A seat in the first row balcony provides an entirely new perspective of this beautiful theatre, which was packed with families this afternoon. But seeing a version of the original stage play also made this an unsettling performance.
We all know the movie, the songs, and in which scenes the songs are performed. This started right off with “My Favorite Things” in the Abbey, when we all know that’s the song sung “during the storm” scene. The play gave us “The Lonely Goatherd” during the storm instead.
There’s no “I Have Confidence” but there are three additional songs unknown to movie audiences, “How Can Love Survive,” “No Way To Stop It,” and “An Ordinary Couple.” The love story plot is changed and the end result remains the same but without “I Must Have Done Something Good.” Rolf is not a snitch in this play but was in the movie - major change-up.
So other than these shakeups, the production was quite effective, complete with singing nuns dispersed throughout the theatre for the opening number. Maria mis-stepped slightly while climbing her stage hill for her “The Hills Are Alive” and the choreography during the song was clumsy. Her voice went slightly sharp or flat on several numbers and she doesn’t have near the octave range of Julie Andrews (maybe Mother Abbess) but then who does?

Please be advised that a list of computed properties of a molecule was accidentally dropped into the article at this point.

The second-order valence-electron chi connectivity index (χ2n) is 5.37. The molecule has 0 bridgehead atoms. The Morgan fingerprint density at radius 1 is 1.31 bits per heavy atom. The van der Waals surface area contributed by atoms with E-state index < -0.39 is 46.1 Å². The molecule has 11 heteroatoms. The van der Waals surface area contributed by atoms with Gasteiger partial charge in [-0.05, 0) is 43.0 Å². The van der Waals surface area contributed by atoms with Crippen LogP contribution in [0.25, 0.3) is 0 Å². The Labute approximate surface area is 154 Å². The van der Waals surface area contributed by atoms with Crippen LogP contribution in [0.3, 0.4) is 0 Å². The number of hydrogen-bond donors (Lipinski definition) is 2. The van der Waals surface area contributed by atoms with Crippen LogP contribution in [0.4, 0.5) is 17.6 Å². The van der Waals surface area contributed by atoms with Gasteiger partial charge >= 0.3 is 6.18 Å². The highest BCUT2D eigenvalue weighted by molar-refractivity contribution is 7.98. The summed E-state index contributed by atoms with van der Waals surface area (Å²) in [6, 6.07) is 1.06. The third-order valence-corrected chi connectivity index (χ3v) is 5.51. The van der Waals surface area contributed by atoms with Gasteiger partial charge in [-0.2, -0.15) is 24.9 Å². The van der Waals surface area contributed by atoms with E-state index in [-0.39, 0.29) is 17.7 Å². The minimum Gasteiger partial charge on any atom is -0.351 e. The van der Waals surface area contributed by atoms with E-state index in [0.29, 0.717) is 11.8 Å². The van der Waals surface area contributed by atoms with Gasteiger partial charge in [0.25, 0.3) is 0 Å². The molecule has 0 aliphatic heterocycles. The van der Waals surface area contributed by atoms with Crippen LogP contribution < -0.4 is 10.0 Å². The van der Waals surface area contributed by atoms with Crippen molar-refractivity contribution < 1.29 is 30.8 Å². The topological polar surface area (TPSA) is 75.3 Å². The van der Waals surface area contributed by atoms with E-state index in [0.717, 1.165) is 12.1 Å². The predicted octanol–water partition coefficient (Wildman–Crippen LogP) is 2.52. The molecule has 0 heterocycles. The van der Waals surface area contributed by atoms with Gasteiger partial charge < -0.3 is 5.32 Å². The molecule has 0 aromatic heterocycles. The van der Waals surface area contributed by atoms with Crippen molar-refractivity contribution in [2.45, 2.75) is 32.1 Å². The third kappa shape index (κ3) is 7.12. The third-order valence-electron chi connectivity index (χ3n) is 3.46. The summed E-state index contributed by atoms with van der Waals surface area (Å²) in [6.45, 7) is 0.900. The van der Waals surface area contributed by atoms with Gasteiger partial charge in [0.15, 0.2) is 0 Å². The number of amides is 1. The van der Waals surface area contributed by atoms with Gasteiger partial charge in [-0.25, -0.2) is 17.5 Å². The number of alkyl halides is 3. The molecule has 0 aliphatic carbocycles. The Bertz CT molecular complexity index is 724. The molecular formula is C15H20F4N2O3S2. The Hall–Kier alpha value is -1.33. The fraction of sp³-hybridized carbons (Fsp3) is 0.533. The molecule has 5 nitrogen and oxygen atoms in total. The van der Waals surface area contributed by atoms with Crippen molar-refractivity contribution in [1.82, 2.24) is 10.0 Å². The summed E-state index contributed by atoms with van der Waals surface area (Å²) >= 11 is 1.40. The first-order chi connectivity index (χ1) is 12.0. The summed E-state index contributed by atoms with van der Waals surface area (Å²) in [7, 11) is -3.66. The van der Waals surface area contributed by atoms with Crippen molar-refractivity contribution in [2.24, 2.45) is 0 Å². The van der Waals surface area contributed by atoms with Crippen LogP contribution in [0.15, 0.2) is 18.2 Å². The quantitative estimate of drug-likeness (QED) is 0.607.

Spot on was Mother Abbess, Darla Wortley. Looking up her bio information in the program during intermission, I found she is a member of the Opera Grand Rapids chorus; her voice was so controlled and stunning, and with a huge range. She blew the house away with her rendition of “Climb Every Mountain.”
Max Detweiler (Andrew Schneider) was hilarious and the children were all good to great. Rolf and Liesl (Joshua Regan and Lydia Blickley) were sweet in their “Sixteen Going on Seventeen” number and had obvious ballet training. When the children sang together, the harmonies were beautiful and mesmerizing. All in all, the cast was a wonderful ensemble.
The second to the last scene, when the Von Trapp family is performing at the festival while planning their escape, came complete with Nazi banners rolled out and soldiers placed strategically throughout the theatre, including up in the lights (middle section in photo). It was a little eerie.
What’s left to say other than either due to the balcony acoustics or the attendees, I heard candy paper rustling and audience whispering the entire time. My seat was a little too far right but all in all, first row balcony is pretty sweet seating. Cheers to live theater!